This month, graduation caps and tassels will fly as high school graduates get ready to start the next exciting chapter of their lives. While a momentous milestone and a proud occasion for many families, each graduation also serves as a reminder that some students will not receive a diploma this year.
America's public high schools are producing fewer graduates -- a quarter of the 3.8 million students who entered high school in 2011 will not graduate. A report by the Alliance for Excellent Education found that if the students who dropped out of the Class of 2008 had graduated, the nation's economy would have benefited from an additional $319 billion in income over their lifetimes.
But how as a society can we prevent students from dropping out before graduation? One solution is to look at the beginning of a child's academic career. A strong indicator of student achievement in high school is the skills developed during the elementary and middle school years. Trends across various states and demographics each tell their own story, but the overall message is clear: Students are grossly underprepared in the basic skill sets such as reading comprehension, math and problem-solving that form the foundation of a high school education.
A recent Children's Defense Fund report on the state of American children demanded that as a country we need to do more to lift our children to higher academic ground. The report surveyed 30 developed countries on the overall achievement level of 15-year-old students. The United States ranked almost last -- a dismal and unacceptable 24th place -- suggesting that other countries are better suited for high school success. Additionally, 60 percent of fourth, eighth and 12th graders in public schools currently possess reading and math skills below appropriate grade levels.
This deficit in basic skills illustrates that we must do more to prepare young students. We must reach them in their earlier years to equip them with the skills that allow them to move up through the school system and be prepared to enter the workforce.
Having fewer high school graduates translates into a smaller number of college graduates and a less competitive American workforce in the overall global economy. The choir of voices calling for more college graduates in the areas of math and science is deafening. Companies like Chevron are investing in initiatives that recruit more math and science students to prepare them for jobs as engineers, scientists and other highly skilled positions. These recruitment efforts will not be successful if students are unable to read, write and perform at the appropriate grade level by the time they enter high school.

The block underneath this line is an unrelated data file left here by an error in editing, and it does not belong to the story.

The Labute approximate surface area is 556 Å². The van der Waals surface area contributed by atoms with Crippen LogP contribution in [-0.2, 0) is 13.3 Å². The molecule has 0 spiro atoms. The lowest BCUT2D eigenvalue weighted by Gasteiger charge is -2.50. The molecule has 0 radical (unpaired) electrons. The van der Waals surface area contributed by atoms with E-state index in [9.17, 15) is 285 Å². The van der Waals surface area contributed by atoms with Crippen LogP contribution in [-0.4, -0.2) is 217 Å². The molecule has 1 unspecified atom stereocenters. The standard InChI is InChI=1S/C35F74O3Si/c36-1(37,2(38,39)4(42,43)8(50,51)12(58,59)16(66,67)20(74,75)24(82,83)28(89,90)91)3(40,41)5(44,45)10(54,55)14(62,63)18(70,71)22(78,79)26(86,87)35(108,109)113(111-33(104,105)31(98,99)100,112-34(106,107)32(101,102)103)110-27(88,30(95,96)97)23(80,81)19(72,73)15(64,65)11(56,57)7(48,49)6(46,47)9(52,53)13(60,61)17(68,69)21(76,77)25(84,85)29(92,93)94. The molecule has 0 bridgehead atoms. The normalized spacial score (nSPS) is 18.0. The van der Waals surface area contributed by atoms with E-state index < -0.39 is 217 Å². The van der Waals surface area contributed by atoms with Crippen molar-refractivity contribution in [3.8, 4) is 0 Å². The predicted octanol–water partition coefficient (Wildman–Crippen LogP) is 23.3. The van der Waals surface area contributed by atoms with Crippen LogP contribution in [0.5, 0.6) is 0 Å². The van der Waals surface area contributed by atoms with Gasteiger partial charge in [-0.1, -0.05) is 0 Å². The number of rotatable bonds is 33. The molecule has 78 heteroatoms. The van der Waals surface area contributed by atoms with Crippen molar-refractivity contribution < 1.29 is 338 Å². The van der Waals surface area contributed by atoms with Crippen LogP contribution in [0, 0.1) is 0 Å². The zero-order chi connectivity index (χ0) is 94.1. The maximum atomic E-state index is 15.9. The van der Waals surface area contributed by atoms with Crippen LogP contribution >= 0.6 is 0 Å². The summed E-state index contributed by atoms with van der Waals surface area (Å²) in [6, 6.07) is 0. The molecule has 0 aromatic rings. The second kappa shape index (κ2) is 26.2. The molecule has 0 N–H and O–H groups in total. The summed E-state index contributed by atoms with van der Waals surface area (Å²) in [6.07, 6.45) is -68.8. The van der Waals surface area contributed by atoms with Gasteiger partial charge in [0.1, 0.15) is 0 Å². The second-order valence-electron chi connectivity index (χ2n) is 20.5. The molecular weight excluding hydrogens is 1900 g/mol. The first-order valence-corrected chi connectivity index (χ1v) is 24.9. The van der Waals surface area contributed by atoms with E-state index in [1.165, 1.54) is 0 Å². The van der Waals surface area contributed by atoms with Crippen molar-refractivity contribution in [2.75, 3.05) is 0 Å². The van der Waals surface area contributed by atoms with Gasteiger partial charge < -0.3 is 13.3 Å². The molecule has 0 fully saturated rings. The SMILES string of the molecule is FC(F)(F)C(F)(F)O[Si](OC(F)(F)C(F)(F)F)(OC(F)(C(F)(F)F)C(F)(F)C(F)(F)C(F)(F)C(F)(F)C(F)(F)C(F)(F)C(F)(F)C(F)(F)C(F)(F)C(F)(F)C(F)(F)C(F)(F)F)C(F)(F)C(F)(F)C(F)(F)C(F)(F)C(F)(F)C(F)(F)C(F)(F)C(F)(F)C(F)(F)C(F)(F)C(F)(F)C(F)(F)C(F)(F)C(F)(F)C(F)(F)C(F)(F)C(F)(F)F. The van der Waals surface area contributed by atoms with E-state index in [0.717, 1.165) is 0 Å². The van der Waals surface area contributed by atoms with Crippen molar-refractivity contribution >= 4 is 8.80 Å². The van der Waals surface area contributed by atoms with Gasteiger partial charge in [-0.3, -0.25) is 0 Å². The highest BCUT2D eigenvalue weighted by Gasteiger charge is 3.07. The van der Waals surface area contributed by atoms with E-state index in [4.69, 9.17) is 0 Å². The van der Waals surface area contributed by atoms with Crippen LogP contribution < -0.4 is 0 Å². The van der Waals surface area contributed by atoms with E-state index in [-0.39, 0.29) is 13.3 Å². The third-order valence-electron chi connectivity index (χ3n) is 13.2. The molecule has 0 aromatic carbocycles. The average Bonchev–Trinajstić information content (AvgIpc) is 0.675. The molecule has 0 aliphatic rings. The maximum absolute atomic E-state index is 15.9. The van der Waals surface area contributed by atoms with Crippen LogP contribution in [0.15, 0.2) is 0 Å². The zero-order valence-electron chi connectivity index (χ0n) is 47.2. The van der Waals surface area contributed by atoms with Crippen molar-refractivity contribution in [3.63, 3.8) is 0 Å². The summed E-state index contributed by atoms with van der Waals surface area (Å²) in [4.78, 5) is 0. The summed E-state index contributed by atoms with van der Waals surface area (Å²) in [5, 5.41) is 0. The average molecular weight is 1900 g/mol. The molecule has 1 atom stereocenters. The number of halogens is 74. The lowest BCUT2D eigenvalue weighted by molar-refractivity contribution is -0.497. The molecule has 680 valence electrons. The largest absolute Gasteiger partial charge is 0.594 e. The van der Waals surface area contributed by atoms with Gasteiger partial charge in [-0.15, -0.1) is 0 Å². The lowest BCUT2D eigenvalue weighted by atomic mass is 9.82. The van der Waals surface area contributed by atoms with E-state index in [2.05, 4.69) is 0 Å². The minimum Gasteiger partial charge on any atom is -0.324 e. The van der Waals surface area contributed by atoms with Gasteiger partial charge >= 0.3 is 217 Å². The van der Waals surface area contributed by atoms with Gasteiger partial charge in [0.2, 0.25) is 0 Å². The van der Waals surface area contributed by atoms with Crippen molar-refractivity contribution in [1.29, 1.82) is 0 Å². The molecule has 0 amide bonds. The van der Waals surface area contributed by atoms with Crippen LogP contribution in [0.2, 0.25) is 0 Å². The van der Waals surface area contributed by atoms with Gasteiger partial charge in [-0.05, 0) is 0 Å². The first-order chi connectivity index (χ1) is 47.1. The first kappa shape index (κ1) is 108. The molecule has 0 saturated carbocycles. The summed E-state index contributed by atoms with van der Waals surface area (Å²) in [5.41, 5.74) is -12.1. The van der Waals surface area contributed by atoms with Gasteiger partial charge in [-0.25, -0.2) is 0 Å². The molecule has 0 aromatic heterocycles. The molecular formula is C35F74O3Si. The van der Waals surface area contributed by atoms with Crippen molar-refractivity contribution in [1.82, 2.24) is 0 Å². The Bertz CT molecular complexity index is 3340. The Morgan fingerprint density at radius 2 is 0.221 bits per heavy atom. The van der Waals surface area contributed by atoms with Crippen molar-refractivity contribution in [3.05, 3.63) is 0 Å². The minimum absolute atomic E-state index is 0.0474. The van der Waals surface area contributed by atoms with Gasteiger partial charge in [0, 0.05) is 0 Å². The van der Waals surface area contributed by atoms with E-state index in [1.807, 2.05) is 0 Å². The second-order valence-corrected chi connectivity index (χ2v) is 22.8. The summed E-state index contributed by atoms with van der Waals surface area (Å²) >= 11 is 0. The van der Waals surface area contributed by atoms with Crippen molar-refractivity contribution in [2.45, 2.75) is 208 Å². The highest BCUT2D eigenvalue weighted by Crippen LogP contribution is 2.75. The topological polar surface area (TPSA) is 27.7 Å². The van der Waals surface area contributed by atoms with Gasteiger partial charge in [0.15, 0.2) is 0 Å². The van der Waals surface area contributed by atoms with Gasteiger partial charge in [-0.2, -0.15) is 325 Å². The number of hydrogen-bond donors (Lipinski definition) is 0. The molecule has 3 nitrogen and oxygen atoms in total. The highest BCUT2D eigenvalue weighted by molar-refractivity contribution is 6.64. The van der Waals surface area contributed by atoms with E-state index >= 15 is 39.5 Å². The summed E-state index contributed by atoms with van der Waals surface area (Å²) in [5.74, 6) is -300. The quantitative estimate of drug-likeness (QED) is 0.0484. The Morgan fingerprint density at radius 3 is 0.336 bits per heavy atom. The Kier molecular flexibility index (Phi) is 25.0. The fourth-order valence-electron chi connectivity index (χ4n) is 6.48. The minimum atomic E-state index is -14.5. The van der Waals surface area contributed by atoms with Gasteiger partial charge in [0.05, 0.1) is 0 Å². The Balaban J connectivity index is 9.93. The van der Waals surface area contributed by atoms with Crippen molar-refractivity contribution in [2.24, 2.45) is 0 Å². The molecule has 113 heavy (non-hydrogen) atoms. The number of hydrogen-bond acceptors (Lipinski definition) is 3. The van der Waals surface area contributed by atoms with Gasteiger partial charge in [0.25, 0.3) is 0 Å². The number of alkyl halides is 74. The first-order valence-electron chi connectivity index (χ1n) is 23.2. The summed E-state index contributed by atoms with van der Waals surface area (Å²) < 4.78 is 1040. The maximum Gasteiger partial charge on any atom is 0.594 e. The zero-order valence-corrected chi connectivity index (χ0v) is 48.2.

It has never been more critical to ensure that our children focus on academics from a young age. The summer break should serve as a reminder of how investments made in our local communities can help keep kids on track and improve our children's education. Investing in positive and nurturing community spaces for children is an excellent way to reach them early and keep them on the right path. Whether through a community sports league, a day camp or an art class, these are the outlets where kids learn the critical skills that shape the types of citizens they become as adults. These outlets can be places of imagination, curiosity and learning. They can be where kids build enrichment skills, get active and develop healthy lifestyle choices, and maintain positive self-esteem. Most importantly, they can serve as the bridge that keeps them on a pathway toward success.
If we want to ensure better outcomes and brighter futures, we must start within our communities. Providing the kind of support necessary to build strong local communities does not happen overnight and rarely involves just a single actor. That's where you come in.
Groups and individuals from nonprofits, the business sector and government must make investments together to help those around them, because individual efforts are not enough. Success flourishes in this country when our citizens join together in a common purpose to improve the lives of everyone. This sense of community and social responsibility is what drives volunteerism that can lead to positive change -- in this case, setting our kids up for greater academic success.
In this spirit, each year United Way hosts a Day of Action throughout the country and around the world on June 21, the summer solstice -- the longest day of the year. United Way chapters representing all 50 states, the District of Columbia and Puerto Rico participate in Day of Action activities such as recruiting readers, mentors and volunteers for projects that benefit local communities. Last year, Day of Action events took place at more than 1,230 project sites, benefitting nearly 250,000 Americans.
After 125 years of working with communities, we know it is a collective effort and it is my hope that this year's Day of Action and continued efforts throughout the year, will continue to make progress towards raising awareness and recruiting volunteers. Building strong communities that invest in education will mean a future with more high school graduates, a stronger workforce and a growing economy.
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